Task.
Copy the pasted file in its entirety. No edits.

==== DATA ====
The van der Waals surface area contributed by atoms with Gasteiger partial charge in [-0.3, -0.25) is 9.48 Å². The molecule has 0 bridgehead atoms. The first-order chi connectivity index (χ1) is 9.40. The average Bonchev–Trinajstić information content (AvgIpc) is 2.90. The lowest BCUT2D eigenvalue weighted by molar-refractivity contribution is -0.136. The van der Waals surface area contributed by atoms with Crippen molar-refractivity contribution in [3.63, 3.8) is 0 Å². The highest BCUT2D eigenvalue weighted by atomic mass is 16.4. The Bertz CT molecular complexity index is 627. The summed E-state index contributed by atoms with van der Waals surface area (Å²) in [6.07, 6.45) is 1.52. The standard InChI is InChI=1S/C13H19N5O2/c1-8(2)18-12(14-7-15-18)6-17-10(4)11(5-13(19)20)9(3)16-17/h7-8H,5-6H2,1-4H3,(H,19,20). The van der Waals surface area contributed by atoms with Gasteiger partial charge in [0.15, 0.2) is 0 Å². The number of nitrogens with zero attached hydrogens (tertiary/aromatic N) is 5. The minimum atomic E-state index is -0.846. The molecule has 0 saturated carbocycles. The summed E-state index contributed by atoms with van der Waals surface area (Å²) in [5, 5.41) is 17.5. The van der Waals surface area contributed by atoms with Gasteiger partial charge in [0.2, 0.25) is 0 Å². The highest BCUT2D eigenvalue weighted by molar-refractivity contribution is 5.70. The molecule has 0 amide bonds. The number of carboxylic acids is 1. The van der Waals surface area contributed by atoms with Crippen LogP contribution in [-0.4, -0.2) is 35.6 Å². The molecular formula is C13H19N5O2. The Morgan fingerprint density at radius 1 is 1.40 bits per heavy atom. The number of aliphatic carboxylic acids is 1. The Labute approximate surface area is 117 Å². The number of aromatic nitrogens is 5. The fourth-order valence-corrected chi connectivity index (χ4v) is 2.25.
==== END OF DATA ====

The van der Waals surface area contributed by atoms with Gasteiger partial charge in [-0.3, -0.25) is 9.48 Å². The molecule has 0 bridgehead atoms. The first-order chi connectivity index (χ1) is 9.40. The average Bonchev–Trinajstić information content (AvgIpc) is 2.90. The lowest BCUT2D eigenvalue weighted by molar-refractivity contribution is -0.136. The van der Waals surface area contributed by atoms with Crippen molar-refractivity contribution in [3.63, 3.8) is 0 Å². The highest BCUT2D eigenvalue weighted by atomic mass is 16.4. The Bertz CT molecular complexity index is 627. The summed E-state index contributed by atoms with van der Waals surface area (Å²) in [6.07, 6.45) is 1.52. The standard InChI is InChI=1S/C13H19N5O2/c1-8(2)18-12(14-7-15-18)6-17-10(4)11(5-13(19)20)9(3)16-17/h7-8H,5-6H2,1-4H3,(H,19,20). The van der Waals surface area contributed by atoms with Gasteiger partial charge in [0.15, 0.2) is 0 Å². The number of nitrogens with zero attached hydrogens (tertiary/aromatic N) is 5. The minimum atomic E-state index is -0.846. The molecule has 0 saturated carbocycles. The summed E-state index contributed by atoms with van der Waals surface area (Å²) in [5, 5.41) is 17.5. The van der Waals surface area contributed by atoms with Gasteiger partial charge in [0.2, 0.25) is 0 Å². The highest BCUT2D eigenvalue weighted by molar-refractivity contribution is 5.70. The molecule has 0 amide bonds. The number of carboxylic acids is 1. The van der Waals surface area contributed by atoms with Crippen LogP contribution in [-0.4, -0.2) is 35.6 Å². The molecular formula is C13H19N5O2. The Morgan fingerprint density at radius 1 is 1.40 bits per heavy atom. The number of aliphatic carboxylic acids is 1. The Labute approximate surface area is 117 Å². The number of aromatic nitrogens is 5. The fourth-order valence-corrected chi connectivity index (χ4v) is 2.25.